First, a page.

How Canadian horror fits into Shudder’s originals strategy

Sam Zimmerman, head of programming, shares what the horror-focused streamer is looking for in its next Canadian acquisitions.

It’s no surprise that the birthplace of horror auteur David Cronenberg has a long history of producing some of the genre’s best. It’s a legacy that horror-focused streamer Shudder aims to build on.

The U.S.-based platform, owned by AMC Networks, has acquired a raft of Canadian horror titles since its international launch in Canada and the U.K. in 2016. Its Shudder originals include Madeleine Sims- Fewer and Dusty Mancinelli’s Violation (DM Films), Cody Calahan’s Vicious Fun (Black Fawn Films), Elza Kephart’s Slaxx (EMA Films) and Amelia Moses’s Bleed With Me (True Sweetheart Films). Shudder also revived the horror series Slasher (Shaftesbury), with its fourth season Flesh and Blood premiering on the platform in the U.S., Australia and New Zealand on Aug. 12 and on Hollywood Suite in Canada this fall.

Head of programming Sam Zimmerman (pictured, left) spoke with Playback about what the streamer is looking for in its next Canadian picks, from classic horror trope twists to genre-bending visionaries.

Playback: It’s been five years since Shudder landed in Canada. How has the streamer’s overall programming strategy changed or evolved since then?  

sam-zimmerman-01Sam Zimmerman: The idea was always to represent the genre itself, the breadth and the depth of it, and all of the things that horror can be – from very pure, lean and suspenseful to artful and incredibly profound to even shocking and disturbing.

We did that in the form of what you might consider older films or even contemporary indie films. Then, as we grew, our focus has shifted to acquisitions, originals and exclusives. From there [we're] building out our own titles – we’re acquiring finished films to then coming in even earlier as a producer – to be a home for original, daring and exciting new horror in all of its forms.

How has Shudder’s niche programming strategy within the horror genre helped it stand out in the market?  

SZ: I grew up a horror fan and I understand the broad spectrum of who loves this genre. In some ways the genre is a niche and in some ways it’s also one of the broadest forms of entertainment out there and one of the oldest forms of storytelling. The different [types] of people who love the genre is so wide. We are a focused service and we live within the genre, but the genre is a deep place, so I think there is something for everyone. It allows us to play in a really cool, really expansive spectrum.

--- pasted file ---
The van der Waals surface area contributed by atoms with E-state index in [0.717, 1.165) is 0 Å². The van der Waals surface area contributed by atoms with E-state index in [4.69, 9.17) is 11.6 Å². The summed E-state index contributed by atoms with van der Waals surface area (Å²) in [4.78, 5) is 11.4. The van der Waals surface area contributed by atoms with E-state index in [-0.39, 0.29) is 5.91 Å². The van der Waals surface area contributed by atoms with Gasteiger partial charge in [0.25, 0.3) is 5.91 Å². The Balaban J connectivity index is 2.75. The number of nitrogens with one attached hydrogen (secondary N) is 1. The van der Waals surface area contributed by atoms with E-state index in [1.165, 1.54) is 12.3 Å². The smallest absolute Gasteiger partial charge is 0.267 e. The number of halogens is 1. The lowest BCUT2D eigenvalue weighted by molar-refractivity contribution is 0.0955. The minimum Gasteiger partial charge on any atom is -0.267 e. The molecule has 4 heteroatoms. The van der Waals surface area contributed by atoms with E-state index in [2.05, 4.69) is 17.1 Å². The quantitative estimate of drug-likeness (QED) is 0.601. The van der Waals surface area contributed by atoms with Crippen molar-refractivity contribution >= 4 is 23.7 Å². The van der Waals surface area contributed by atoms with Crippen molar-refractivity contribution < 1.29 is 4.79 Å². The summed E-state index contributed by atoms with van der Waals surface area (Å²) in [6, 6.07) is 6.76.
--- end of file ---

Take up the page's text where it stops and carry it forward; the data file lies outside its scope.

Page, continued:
Some of Shudder’s most recent Canadian originals on the film slide are comedy horror films like Slaxx and Vicious Fun and psychological horror Violation. How do those titles speak to the type of content Shudder is looking for when it comes to original films?  

SZ: It comes down to that spectrum and saying, ‘what is the best version or the best idea of every type of art?’ Slaxx is a great example. You explain it to someone and say, ‘Hey, this is a movie about a pair of killer jeans.’ Immediately someone might conjure something really outlandish and silly, but it also has really heavy scenes and an amazing point to make. It’s a great monster movie because you start off gleefully laughing at a pair of jeans killing people, and then you get to the end and – like any great monster movie – you go, ‘oh, no, these jeans had a point. I really believe in what these jeans were doing.’

Then you see something like Violation and you’re just devastated in the best way, and you’re seeing filmmakers like Madeleine Sims-Fewer and Dusty Mancinelli be absolutely fearless and unrestrained in how they want to express themselves. Then in the spectrum between those wildly disparate movies there is Bleed With Me, our new season of Slasher, [Kurtis David Harder's] Spiral (Digital Interference) or [Steven Kostanski's] Psycho Goreman.